Skunk Cabbage is, I am reliably informed, the strange looking plant I showed a picture of last month. This month’s unusual plant picture is here, I discovered what it is quite recently, it is quite rare and grows in this parish, but I wonder how many others know it?
My next exhibit is an old friend who was born in 2004, and was reared as an orphan, she was born in the year that the theme for orphan names was ‘confectionery’, and her name is Yorkie. I show her picture because apart from being a strong and greedy character, she had triplets this year, being her sixth crop of lambs. She appeared last month, before she lambed, doing a barrel impression. It is unusual to be able to track a ewe from year to year, as they tend to lose their identities quite quickly It is easier with tame ones though, their behaviour gives them away, and allows us to have a bit of fun on school visits, when children can get up close to them, feel their wool, and feed them toast. Unfortunately for Yorkie, her milk factory is failing, and one of her lambs had to be taken to rear as an orphan, it also seemed that she couldn’t count to three, so kept leaving the poor little hungry one behind. The good news is that the poor little hungry one is now the biggest and bounciest of our four orphans, and her name is Scrabble, the middle one, splattered with milk, in my next picture. If I said that the names of the others are Cluedo, Lottie and Connie, I wonder who could guess this year’s theme, and what each one is short for?
I suppose I should be the predictable farmer, and mention the weather, obviously all talk of drought went right out of the window the other Sunday, when we had 40mm in 24 hours, since then we have had a total of around 93mm in June, or a bit over 3 and a half inches in old money. This is more than we had in the four months from Feb 19th to June 11th, and that has put its indelible stamp on the fortunes to be borne out at this year’s harvest, I really haven’t a clue what it holds in store, the barley and rape look promising, but the wheat is a mystery, did it rain in time to fill the grain, and make up for the reduced number of ears due to tillers dying in the dry weather? I certainly can’t imagine that anything could stop the spring barley from being anything other than below average it looked so awful for so long.
On a more cheerful note, we have been visited by a RSPB volunteer surveyor on three different occasions this spring, and he recently presented his findings. He was very pleased to find good numbers of interesting birds in the area he surveyed, centred around the main valley behind Haycombe. He identified between 30 and 40 different species on each of the three visits, and he was pleased to find particularly the Linnet and the Yellowhammer in good numbers on each visit. He commented that we have been very lucky to have been so deafened by Cuckoos this year, as this has not been so common across the area. Seeing that he records having seen Meadow Pipit and Dunnock on the farm, which if you read last month’s issue, you may recall are commonly used as hosts by the Cuckoo for their greedy chicks, can this be the reason for all the noise? Funny also to note that the Cuckooing largely ceased two or three weeks ago, long before the chicks would have fledged, which begs the question again: How on earth do they find their way across the Sahara without Mummy holding their hand?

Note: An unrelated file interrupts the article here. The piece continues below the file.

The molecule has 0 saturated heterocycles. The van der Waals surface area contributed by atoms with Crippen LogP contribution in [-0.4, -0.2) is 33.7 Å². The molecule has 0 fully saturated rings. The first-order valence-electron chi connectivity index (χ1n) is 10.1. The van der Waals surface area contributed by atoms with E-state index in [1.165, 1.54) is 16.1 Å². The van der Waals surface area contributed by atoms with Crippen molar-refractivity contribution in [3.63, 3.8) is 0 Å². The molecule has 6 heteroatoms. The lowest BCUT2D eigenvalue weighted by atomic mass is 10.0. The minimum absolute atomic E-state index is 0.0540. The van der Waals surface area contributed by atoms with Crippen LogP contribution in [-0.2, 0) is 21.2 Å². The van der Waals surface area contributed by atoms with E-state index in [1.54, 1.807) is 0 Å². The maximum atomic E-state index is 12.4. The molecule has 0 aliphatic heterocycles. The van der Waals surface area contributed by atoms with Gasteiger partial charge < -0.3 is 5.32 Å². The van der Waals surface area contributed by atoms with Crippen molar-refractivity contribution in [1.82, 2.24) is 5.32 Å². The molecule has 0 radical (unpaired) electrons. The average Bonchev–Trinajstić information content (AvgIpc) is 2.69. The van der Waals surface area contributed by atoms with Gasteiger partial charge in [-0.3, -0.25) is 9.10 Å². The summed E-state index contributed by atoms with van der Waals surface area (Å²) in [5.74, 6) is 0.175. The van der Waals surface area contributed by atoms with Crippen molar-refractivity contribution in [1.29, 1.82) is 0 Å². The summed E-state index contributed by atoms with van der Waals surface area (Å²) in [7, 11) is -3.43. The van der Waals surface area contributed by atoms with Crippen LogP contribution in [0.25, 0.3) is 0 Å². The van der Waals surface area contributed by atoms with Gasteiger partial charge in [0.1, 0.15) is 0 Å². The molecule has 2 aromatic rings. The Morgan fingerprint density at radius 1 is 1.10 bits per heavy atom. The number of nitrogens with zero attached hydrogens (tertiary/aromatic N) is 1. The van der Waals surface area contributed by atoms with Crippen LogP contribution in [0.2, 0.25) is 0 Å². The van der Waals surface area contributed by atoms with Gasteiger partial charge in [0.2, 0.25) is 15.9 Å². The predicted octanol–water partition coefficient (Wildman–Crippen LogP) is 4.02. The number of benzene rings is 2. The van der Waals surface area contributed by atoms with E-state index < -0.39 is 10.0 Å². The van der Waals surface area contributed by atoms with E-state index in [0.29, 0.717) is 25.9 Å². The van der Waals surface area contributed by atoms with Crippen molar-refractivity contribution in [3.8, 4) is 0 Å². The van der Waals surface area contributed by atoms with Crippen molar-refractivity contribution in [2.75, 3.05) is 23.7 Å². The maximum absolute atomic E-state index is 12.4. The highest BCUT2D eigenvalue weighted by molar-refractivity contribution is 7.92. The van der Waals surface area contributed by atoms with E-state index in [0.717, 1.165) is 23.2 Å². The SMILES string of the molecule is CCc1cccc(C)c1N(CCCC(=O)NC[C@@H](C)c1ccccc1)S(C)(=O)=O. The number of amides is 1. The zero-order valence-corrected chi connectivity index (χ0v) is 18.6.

We have hosted several school visits in the last month, and never cease to be entertained by the cattle, Durweston Reception class took their lunch break last week whilst sitting in the trailer, and were amused by their audience, but who is the watcher, and who is the watched? The heavens opened shortly after this, and everyone had to rush to the left side of the trailer, only for collected water on the roof to gush over the edge when squally wind blew the tarpaulin upwards. The children took it very well!
I spent several days last week chasing water leaks, always the bane of my life, we have 16 water meters on the farm, and countless water troughs and other usage points. This gives endless scope for drips, leaks and floods, and as every drop is metered, endless scope for huge water bills. Anyway, whilst digging away with a hired digger in the middle of a damp patch in the meadows, one of our steers decided he was bored and wanted a ride around the field in the trailer, so jumped on, his friends wanted to join in, but no one was brave enough.
In the news this week there has been the RSPB led story about reduced subsidies to farmers for conservation. I am slightly perplexed by this, I think it is more a general point about how much value should be given to environmental matters in the new round of Common Agricultural Policy negotiations. The scheme that we joined last year, which pays for many acres of grass and wildflower headlands, pollen and nectar rich plots, and bird food strips, is a ten year commitment, and has taken around 65 hectares of cropping land out of production. (this could represent something like 500 tonnes of grain not being produced.) The debate opening up is really about how much effort should we devote to looking after our natural environment, whilst still trying to produce food for an ever hungrier world, in as efficient and sustainable a way as possible. It’s a bit of a juggling act. I am sure the Editor would love to print your comments on this next month.
Our new bull ‘Bonnington’ has been hard at work since his arrival last month, and I hope to release some pictures of this handsome beast, once they have been to the censors. We feed him a few nuts every day to keep his energy up, but he never seems to get to the end of his meal, because some frisky cow always comes along to distract him. With 50 attractive cows and heifers in the field, and 21 days between heats, that’s an average of 2.5 per day before any returns.